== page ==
• 1
    $\begingroup$ ahhh, so if we were to partition $[0,\infty)$ into smaller intervals the theorem would hold for any individual closed interval (as the integral would be able to take the values a and b) making up the sum but not the "final" interval. not just because it's infinite but because its not Riemann-integrable on that hypothetical interval? i'm thinking this, for $[a,b) \in \mathbb{N}$ the theorem wouldnt hold for $[a,b)$ but it would work for $[a,b)\.\{b\}$, assuming this set is non empty and it's compact (which i admit we've yet to get to idea of compactness) is this right? $\endgroup$ – Vaas Oct 1 '17 at 12:54

In the theorem the interval $[a,b]$ is compact, but not in the example since $[0,+\infty)$ is not compact.

  • $\begingroup$ would that matter in this instance? after all $f_n$ still converges on the interval. we still have finite values of x which will after a certain size become less and less relevant to the overall limit. $\endgroup$ – Vaas Oct 1 '17 at 1:53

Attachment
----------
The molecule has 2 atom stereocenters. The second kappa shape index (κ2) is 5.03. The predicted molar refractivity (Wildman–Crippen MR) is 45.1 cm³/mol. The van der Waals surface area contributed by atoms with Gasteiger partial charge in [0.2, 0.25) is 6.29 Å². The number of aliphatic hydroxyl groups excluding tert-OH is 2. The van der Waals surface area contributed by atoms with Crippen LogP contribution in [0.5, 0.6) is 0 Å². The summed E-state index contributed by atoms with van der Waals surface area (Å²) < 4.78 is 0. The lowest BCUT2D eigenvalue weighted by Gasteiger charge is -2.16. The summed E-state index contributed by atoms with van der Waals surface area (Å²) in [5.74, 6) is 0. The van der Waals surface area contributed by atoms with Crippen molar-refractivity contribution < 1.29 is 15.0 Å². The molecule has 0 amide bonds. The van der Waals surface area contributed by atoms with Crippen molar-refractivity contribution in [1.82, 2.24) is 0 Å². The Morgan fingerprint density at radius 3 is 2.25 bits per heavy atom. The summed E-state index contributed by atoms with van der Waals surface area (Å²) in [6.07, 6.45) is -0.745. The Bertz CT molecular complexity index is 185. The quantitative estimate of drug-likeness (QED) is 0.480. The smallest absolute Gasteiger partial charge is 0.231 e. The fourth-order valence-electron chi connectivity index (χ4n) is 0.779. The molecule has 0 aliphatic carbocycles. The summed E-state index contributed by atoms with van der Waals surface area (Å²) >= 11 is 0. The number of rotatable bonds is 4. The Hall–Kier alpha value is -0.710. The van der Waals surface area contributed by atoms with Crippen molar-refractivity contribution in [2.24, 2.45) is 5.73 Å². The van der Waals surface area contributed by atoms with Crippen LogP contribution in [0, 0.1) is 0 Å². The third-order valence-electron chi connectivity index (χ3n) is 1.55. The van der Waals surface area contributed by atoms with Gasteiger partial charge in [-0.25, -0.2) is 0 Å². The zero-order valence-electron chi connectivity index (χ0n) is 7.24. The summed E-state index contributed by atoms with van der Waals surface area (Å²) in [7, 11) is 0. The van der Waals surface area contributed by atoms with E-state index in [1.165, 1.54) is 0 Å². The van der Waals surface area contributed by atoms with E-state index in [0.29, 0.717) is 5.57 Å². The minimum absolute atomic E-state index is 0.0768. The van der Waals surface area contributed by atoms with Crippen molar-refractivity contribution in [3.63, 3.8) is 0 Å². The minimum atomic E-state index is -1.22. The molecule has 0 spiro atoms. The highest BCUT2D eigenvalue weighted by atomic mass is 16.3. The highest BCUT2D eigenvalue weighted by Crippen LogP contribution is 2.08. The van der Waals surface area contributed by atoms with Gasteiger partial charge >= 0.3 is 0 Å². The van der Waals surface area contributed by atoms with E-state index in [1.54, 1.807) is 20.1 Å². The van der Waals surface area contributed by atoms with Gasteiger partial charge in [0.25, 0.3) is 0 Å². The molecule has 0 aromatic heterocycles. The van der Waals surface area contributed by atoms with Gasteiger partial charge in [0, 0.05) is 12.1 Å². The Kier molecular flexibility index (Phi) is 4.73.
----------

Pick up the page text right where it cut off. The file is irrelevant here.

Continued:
• $\begingroup$ Actually, $[0,+\infty)$ is closed, but not compact, in contrast to $[a,b]$. $\endgroup$ – sranthrop Oct 1 '17 at 2:10
  • $\begingroup$ I think that compactness is not really what matters here, but finite measure. Almost uniform convergence implies $L_p$ convergence on finite measure spaces. $\endgroup$ – Michael Lee Oct 1 '17 at 2:54

Your Answer

By clicking “Post Your Answer”, you agree to our terms of service, privacy policy and cookie policy

Not the answer you're looking for? Browse other questions tagged or ask your own question.